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CUPA-HR News

Legal Watch - May 17, 2017
May 17, 2017

By Ira Michael Shepard, CUPA-HR general counsel and partner with Saul Ewing LLP


NLRB Rules Private College and University Resident Advisors Are Employees and Have the Right to Unionize  

A National Labor Relations Board (NLRB) regional director has ruled that college and university resident advisors are employees of the private college they work for and as such have the right to unionize under the National Labor Relations Act. The case was filed by the Service Employees International Union (SEIU) Local 500, which seeks to represent resident advisors at George Washington University in Washington, D.C. (NLRB Reg. Dir., No. 05-RC- 1888721, 4/21/17). 

The regional director ruled that the resident advisors are employees, reasoning “The RAs enter into an employment agreement with the university; are subject to the university’s control, including where they sleep and when they must perform their duties; and they can be disciplined for violating the employment agreement or the applicable confidentiality policy.” 

However, about 10 days after the ruling, in a surprise move, SEIU Local withdrew its petition, claiming that student final exams would interfere with the election. The union claimed that it would refile the petition at a later date.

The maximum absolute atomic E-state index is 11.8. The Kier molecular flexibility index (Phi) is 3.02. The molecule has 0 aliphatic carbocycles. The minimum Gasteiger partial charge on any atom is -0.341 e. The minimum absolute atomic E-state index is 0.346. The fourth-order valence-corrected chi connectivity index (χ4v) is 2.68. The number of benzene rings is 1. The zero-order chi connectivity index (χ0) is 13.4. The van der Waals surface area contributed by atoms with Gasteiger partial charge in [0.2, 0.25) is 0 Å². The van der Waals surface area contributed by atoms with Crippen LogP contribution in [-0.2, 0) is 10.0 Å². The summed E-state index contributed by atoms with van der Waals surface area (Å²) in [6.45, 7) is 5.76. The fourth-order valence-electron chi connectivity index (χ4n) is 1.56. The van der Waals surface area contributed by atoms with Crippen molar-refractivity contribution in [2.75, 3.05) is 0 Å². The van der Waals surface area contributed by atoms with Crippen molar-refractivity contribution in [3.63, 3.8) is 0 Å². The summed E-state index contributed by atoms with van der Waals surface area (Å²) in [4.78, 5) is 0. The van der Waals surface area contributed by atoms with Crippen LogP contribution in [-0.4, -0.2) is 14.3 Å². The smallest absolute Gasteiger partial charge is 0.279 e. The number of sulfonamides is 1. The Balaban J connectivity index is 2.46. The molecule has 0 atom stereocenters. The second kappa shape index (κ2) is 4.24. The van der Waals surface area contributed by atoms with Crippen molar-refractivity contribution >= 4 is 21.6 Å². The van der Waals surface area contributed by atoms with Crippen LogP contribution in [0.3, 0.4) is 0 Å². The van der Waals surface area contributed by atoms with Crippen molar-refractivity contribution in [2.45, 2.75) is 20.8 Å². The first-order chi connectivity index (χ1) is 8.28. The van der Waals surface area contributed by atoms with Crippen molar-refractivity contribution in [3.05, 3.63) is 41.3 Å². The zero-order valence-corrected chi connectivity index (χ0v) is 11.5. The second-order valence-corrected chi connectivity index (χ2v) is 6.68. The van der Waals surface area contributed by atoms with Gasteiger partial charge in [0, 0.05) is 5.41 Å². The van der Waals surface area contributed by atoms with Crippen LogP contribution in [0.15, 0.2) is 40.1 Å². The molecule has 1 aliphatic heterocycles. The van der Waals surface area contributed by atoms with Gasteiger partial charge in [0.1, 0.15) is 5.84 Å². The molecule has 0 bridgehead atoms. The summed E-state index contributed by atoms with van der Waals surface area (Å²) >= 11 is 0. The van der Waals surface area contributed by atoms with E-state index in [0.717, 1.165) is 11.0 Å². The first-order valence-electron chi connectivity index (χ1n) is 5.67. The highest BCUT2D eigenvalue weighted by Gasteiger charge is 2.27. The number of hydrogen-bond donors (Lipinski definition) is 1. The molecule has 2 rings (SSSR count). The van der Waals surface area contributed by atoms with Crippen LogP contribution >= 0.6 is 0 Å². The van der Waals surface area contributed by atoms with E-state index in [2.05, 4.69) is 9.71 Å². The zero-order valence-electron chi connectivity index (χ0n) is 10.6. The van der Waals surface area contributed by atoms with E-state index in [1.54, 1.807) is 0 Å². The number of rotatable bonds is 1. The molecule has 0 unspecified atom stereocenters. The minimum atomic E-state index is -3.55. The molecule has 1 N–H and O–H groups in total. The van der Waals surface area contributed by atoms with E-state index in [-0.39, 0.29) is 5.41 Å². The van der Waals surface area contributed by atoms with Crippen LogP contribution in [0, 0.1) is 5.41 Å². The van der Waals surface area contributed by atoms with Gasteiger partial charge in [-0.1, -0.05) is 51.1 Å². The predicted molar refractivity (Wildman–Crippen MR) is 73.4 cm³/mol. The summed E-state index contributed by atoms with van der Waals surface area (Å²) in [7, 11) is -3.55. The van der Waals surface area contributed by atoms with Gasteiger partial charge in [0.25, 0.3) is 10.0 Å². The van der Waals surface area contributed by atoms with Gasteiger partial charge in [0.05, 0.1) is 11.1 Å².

The employee unit described in the original petition covered roughly 110 RAs at the university. This is the first private university case to allow RAs to organize. In the public sector, RAs at the University of Massachusetts at Amherst are organized.  


California Federal Court Rules in Favor of NCAA — Division I College Football Players Are Not Employees Entitled to Pay

A federal district court judge dismissed a class action claim brought by a former Division I college football player at the University of Southern California on behalf of all Division I players against the NCAA and the Pac 12 Conference claiming that the student athletes are employees and entitled to compensation (Dawson v. Nat’l Collegiate Athletic Assn (NCAA) et al. (N.D. Cal. No. 3:16-cv-05487, 4/25/17)). 

The judge relied heavily on a recent Seventh Circuit decision dismissing a similar case brought by collegiate athletes claiming coverage as employees under the Fair Labor Standards Act. The court concluded that no employment relationship exists between the athletes and the college even where the sports program brings in significant revenue to the school.

The NCAA welcomed the ruling, stating “As we have said in this case and in others, there is no legal support for the idea that college athletics participation makes a student a university employee.” The NCAA went on to say that “Playing college sports allows student to get a quality education and build skills that will prepare them for success after college.” 

The plaintiff’s counsel indicated that the case was headed for an appeal to the Ninth Circuit.


Appeals Court, Backing EEOC Position, Rules That Single Use of a Racial Epithet in the Workplace Is Sufficient to Sustain a Title VII Complaint of Racial Harassment

Initial Equal Employment Opportunity Commission (EEOC) regulations concerning workplace harassment generally required the offensive conduct to be repeated and “pervasive” in the workplace in order to sustain a harassment discrimination claim. However, the EEOC always held to the position that a single incident or comment, if severe enough, could constitute actionable workplace harassment.